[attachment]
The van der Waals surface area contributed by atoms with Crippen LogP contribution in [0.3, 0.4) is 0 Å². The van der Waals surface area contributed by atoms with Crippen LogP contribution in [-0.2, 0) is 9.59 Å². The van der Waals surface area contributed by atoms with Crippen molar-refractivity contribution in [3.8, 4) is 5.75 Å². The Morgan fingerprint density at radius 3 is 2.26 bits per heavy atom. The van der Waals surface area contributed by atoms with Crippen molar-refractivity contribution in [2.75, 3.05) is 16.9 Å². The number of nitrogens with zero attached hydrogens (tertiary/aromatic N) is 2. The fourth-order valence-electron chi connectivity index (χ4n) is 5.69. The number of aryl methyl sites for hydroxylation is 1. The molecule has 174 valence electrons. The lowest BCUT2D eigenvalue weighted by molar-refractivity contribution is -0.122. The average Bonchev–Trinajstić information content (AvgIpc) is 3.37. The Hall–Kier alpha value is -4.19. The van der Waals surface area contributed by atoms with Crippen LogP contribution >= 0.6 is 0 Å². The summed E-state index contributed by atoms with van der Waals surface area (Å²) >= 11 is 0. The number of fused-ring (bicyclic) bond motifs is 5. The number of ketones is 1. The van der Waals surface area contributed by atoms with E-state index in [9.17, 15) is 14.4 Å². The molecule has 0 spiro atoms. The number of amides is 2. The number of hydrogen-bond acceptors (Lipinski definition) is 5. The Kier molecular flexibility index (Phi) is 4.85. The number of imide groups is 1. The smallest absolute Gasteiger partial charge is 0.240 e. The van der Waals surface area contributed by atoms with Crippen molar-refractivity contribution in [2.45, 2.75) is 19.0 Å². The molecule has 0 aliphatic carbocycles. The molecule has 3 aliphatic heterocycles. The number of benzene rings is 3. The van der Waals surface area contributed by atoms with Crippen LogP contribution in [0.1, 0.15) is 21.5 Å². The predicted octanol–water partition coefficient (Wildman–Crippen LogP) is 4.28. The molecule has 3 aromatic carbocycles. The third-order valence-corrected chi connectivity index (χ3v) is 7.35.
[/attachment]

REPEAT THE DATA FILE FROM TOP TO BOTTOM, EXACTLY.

The van der Waals surface area contributed by atoms with Crippen LogP contribution in [0.3, 0.4) is 0 Å². The van der Waals surface area contributed by atoms with Crippen LogP contribution in [-0.2, 0) is 9.59 Å². The van der Waals surface area contributed by atoms with Crippen molar-refractivity contribution in [3.8, 4) is 5.75 Å². The Morgan fingerprint density at radius 3 is 2.26 bits per heavy atom. The van der Waals surface area contributed by atoms with Crippen molar-refractivity contribution in [2.75, 3.05) is 16.9 Å². The number of nitrogens with zero attached hydrogens (tertiary/aromatic N) is 2. The fourth-order valence-electron chi connectivity index (χ4n) is 5.69. The number of aryl methyl sites for hydroxylation is 1. The molecule has 174 valence electrons. The lowest BCUT2D eigenvalue weighted by molar-refractivity contribution is -0.122. The average Bonchev–Trinajstić information content (AvgIpc) is 3.37. The Hall–Kier alpha value is -4.19. The van der Waals surface area contributed by atoms with Crippen LogP contribution >= 0.6 is 0 Å². The summed E-state index contributed by atoms with van der Waals surface area (Å²) >= 11 is 0. The number of fused-ring (bicyclic) bond motifs is 5. The number of ketones is 1. The van der Waals surface area contributed by atoms with E-state index in [9.17, 15) is 14.4 Å². The molecule has 0 spiro atoms. The number of amides is 2. The number of hydrogen-bond acceptors (Lipinski definition) is 5. The Kier molecular flexibility index (Phi) is 4.85. The number of imide groups is 1. The smallest absolute Gasteiger partial charge is 0.240 e. The van der Waals surface area contributed by atoms with Crippen molar-refractivity contribution in [2.45, 2.75) is 19.0 Å². The molecule has 0 aliphatic carbocycles. The molecule has 3 aliphatic heterocycles. The number of benzene rings is 3. The van der Waals surface area contributed by atoms with Crippen LogP contribution in [0.1, 0.15) is 21.5 Å². The predicted octanol–water partition coefficient (Wildman–Crippen LogP) is 4.28. The molecule has 3 aromatic carbocycles. The third-order valence-corrected chi connectivity index (χ3v) is 7.35.